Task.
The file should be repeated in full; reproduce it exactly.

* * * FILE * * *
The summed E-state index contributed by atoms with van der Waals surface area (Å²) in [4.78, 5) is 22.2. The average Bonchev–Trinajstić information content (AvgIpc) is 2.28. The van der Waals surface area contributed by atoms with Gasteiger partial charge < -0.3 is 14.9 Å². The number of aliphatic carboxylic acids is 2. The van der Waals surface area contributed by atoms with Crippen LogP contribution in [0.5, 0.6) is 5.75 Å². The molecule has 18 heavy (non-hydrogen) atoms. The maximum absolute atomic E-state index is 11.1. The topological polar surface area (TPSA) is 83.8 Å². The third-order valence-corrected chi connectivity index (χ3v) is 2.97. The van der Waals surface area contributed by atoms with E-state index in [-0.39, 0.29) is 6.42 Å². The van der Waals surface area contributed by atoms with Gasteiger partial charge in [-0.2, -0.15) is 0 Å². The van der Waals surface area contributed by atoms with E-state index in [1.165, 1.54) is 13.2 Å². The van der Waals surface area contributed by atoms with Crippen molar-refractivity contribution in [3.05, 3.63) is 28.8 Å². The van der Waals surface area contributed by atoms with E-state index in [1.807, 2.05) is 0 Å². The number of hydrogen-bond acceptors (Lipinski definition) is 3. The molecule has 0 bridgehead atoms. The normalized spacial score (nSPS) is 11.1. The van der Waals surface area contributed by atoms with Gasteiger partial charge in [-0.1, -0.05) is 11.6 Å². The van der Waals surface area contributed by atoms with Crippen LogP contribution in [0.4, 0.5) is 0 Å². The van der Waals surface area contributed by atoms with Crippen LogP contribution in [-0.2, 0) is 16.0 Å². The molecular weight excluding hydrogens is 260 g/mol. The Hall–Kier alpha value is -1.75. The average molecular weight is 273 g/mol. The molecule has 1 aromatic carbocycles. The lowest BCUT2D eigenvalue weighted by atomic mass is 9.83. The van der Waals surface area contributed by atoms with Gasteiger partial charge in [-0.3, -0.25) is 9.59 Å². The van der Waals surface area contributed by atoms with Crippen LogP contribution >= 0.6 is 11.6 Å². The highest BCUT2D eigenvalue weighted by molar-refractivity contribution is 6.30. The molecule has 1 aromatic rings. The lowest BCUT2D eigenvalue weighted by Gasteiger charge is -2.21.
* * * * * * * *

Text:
The summed E-state index contributed by atoms with van der Waals surface area (Å²) in [4.78, 5) is 22.2. The average Bonchev–Trinajstić information content (AvgIpc) is 2.28. The van der Waals surface area contributed by atoms with Gasteiger partial charge < -0.3 is 14.9 Å². The number of aliphatic carboxylic acids is 2. The van der Waals surface area contributed by atoms with Crippen LogP contribution in [0.5, 0.6) is 5.75 Å². The molecule has 18 heavy (non-hydrogen) atoms. The maximum absolute atomic E-state index is 11.1. The topological polar surface area (TPSA) is 83.8 Å². The third-order valence-corrected chi connectivity index (χ3v) is 2.97. The van der Waals surface area contributed by atoms with E-state index in [-0.39, 0.29) is 6.42 Å². The van der Waals surface area contributed by atoms with Gasteiger partial charge in [-0.2, -0.15) is 0 Å². The van der Waals surface area contributed by atoms with E-state index in [1.165, 1.54) is 13.2 Å². The van der Waals surface area contributed by atoms with Crippen molar-refractivity contribution in [3.05, 3.63) is 28.8 Å². The van der Waals surface area contributed by atoms with E-state index in [1.807, 2.05) is 0 Å². The number of hydrogen-bond acceptors (Lipinski definition) is 3. The molecule has 0 bridgehead atoms. The normalized spacial score (nSPS) is 11.1. The van der Waals surface area contributed by atoms with Gasteiger partial charge in [-0.1, -0.05) is 11.6 Å². The van der Waals surface area contributed by atoms with Crippen LogP contribution in [0.4, 0.5) is 0 Å². The van der Waals surface area contributed by atoms with Crippen LogP contribution in [-0.2, 0) is 16.0 Å². The molecular weight excluding hydrogens is 260 g/mol. The Hall–Kier alpha value is -1.75. The average molecular weight is 273 g/mol. The molecule has 1 aromatic carbocycles. The lowest BCUT2D eigenvalue weighted by atomic mass is 9.83. The van der Waals surface area contributed by atoms with Gasteiger partial charge in [-0.3, -0.25) is 9.59 Å². The van der Waals surface area contributed by atoms with Crippen LogP contribution >= 0.6 is 11.6 Å². The highest BCUT2D eigenvalue weighted by molar-refractivity contribution is 6.30. The molecule has 1 aromatic rings. The lowest BCUT2D eigenvalue weighted by Gasteiger charge is -2.21.